Prince Harry says sharing his mental health struggles is his ‘way of doing duty and service’

Prince Harry has revealed why he’s previously been so honest about his mental health struggles.

The 34-year-old royal discussed years of managing his mental health difficulties in a candid interview in 2017, revealing that he had been “very close to total breakdown on numerous occasion” and undertaken therapy to come to terms with his mother’s death.

The extremely rare podcast interview (with Telegraph columnist Bryony Gordon) shocked many, as members of the Royal Family aren’t usually so frank.

But according to ITV News Royal Editor Chris Ship, Harry has a good reason for sharing his experiences.

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Speaking on Yahoo UK’s The Royal Box, Ship says: “I remember talking to Harry about this... I said, ‘Look, royals aren’t meant to open up, we’re not meant to know what you think.’

“And his response was, ‘Look, this is my way of doing duty and service. My grandmother had a certain way of doing it but my way is to say ‘okay, I sought some help professionally for mental illness’, and if that encourages other people to talk about it or go and seek some help then that’s me imparting my duty and service.’

“I thought that was a very interesting answer, that’s how they see their role changed in a very distinct way from their grandmother’s role of duty and service and that’s why they have opened up.

“That’s why William spoke – that’s why they spoke about their mum a couple of years ago on the anniversary of her death.”

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Chris Ship recalls Prince Harry telling him he sees sharing his own experience with mental health as a way of imparting his 'duty and service' (Picture: PA)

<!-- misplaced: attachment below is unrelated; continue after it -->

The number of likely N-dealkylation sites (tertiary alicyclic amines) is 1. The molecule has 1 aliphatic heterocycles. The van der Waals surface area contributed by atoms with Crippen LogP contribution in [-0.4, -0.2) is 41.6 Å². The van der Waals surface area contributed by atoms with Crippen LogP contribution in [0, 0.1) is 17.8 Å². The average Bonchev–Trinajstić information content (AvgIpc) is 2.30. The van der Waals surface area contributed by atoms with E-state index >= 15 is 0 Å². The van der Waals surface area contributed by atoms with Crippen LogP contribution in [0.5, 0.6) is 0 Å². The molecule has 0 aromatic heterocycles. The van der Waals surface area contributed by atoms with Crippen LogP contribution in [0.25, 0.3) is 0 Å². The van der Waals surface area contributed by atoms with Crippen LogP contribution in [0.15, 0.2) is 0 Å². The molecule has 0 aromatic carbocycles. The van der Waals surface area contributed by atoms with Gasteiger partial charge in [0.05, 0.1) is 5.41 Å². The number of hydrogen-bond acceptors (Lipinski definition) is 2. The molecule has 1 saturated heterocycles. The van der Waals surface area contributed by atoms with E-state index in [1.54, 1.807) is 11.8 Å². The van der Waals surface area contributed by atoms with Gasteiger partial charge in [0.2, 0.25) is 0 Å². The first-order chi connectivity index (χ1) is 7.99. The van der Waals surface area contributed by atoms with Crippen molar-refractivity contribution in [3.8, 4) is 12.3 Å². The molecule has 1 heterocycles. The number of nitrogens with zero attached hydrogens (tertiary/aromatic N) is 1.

Also on The Royal Box, royal commentator Omid Scobie recalls William telling him about his own struggle to deal with his work a search and rescue pilot.

Dad-of-three William completed his last shift as an air ambulance pilot in July 2017 after working for the East Anglian Air Ambulance service since March 2015. Prior to that, he served for almost five years as a helicopter pilot with the RAF’s Search and Rescue Force.

“I remember having a conversation with William when he was working as an air ambulance pilot and he said that often at the end of his day to unload everything that he had taken on was a real struggle for him,” says Scobie.

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“He would come home and he would need to put the TV on and just sort of zone out for a moment before he could really digest everything with his family, talk to his wife about it and so on.

“So he has been on this journey himself of kind of understanding his own emotional wellbeing. I think now he is in a position where he can share a lot of that with the world.”

Omid Scobie recalls Prince William telling him he struggled with some of his work as an air ambulance pilot (Picture: PA)

William is set to continue his drive to address men’s mental health with a campaign to highlight the importance of seeing it as important as physical wellbeing.

William and Kate’s Heads Together charity has teamed up with the Football Association on the “Head’s Up” campaign, which runs into next year, concluding at the Emirates FA Cup Final on May 23, 2020.

It’s a perfect fit for William, says royal commentator Victoria Arbiter, who joins Ship and Scobie on the Royal Box sofa.

“This is actually really smart on William’s side,” she says, “because he is a massive football fan – he loves it, so there’s nothing like using your passion to really push your message as well.”

The campaign builds on the BBC documentary William featured in alongside footballers Peter Crouch and Danny Rose, ex-players Thierry Henry and Jermaine Jenas and England manager Gareth Southgate, in which he opened up about his own views on mental health.

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Williams work builds on a documentary he featured in alongside footballers including Peter Crouch in which he opened up about his own mental health (Picture: PA)

By opening up about their own experiences when it comes to mental health, both William and Harry have “changed the conversation”, Ship tells The Royal Box.

“They have changed the conversation in so many ways on mental health, all for the better,” he says.

“I think they have done an absolutely fantastic job and you will be hard-pressed to find anyone in the country, particularly anyone in the mental health sphere, who doesn’t think they have done an amazing job.”